Bank of America v. Lucido, Appellate Division, Second Department, Index No. 3769/2009

The Second Department has reversed Justice Jeffrey Spinner’s award of sanctions in a residential mortgage foreclosure case after a settlement conference failed to produce a settlement.  The sanction barred the lender from recovering more than the principal balance due on the loan plus any advances for taxes and insurance.  The sanction further awarded the borrower a $200,000 credit against the amount due on the mortgage  as “exemplary damages.”

In reversing Justice Spinner, the Second Department wrote that although the Court had the authority to award sanctions against a lender as a result of its failure to negotiate in good faith, such an award must be made on notice to the lender. The Second Department wrote that because “a reduction of the principal balance of the subject mortgage [] was done without notice to the plaintiff that the court was contemplating such sanctions [it] thereby deprived the plaintiff of its right to due process.”  The court further wrote that the lender’s conduct was “not so egregious as to merit the imposition of sanctions.”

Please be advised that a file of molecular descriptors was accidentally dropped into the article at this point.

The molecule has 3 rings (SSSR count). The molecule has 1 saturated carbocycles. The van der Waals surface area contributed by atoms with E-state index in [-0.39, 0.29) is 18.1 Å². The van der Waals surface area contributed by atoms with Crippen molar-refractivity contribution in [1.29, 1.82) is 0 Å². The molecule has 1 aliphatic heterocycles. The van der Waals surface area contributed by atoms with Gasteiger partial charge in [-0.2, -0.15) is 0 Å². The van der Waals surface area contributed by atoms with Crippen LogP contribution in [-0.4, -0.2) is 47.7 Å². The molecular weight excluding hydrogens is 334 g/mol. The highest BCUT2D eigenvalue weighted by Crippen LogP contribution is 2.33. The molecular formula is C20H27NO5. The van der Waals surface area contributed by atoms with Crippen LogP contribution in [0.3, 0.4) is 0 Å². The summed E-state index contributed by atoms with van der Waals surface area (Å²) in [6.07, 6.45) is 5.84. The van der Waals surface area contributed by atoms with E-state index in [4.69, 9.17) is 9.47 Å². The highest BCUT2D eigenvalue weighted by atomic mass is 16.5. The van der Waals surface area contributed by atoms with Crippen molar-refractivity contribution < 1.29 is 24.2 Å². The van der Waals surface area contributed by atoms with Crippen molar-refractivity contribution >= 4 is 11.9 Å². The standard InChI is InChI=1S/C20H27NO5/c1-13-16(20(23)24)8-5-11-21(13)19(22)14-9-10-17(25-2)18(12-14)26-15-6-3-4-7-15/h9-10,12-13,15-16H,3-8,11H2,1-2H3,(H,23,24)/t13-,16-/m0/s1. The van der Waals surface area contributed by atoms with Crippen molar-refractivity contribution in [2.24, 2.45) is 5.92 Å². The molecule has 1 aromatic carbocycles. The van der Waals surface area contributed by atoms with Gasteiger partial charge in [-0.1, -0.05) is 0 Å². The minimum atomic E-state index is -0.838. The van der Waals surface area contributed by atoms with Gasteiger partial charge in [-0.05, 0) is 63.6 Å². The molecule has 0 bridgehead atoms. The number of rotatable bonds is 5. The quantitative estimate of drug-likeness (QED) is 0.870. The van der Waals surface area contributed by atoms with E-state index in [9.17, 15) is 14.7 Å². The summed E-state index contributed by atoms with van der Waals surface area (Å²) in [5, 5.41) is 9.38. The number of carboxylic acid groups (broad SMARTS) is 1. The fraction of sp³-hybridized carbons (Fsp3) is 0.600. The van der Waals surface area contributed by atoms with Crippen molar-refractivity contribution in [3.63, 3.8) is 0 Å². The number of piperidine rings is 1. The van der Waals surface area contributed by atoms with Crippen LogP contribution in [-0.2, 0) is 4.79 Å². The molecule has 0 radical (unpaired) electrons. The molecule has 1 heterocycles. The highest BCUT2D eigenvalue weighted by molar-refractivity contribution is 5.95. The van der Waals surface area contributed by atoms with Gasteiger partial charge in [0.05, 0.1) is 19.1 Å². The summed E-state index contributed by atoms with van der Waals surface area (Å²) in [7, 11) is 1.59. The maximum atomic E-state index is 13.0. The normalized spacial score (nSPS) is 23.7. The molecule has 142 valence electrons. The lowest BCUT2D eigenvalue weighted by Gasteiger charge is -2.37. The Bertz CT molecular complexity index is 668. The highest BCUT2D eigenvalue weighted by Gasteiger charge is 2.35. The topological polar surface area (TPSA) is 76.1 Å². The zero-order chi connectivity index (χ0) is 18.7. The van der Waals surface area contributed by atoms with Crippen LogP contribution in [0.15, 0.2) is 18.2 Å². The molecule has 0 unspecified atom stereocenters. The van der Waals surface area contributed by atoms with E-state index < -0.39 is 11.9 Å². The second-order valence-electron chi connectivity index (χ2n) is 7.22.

The lesson of Bank of America v Lucido is that borrowers seeking sanctions against lenders for failure to participate in mandatory mortgage foreclosure settlement conferences must be sure to do so on notice to the lender.  Courts, similarly, must insure that the lender has an opportunity to be heard before they awards sanctions.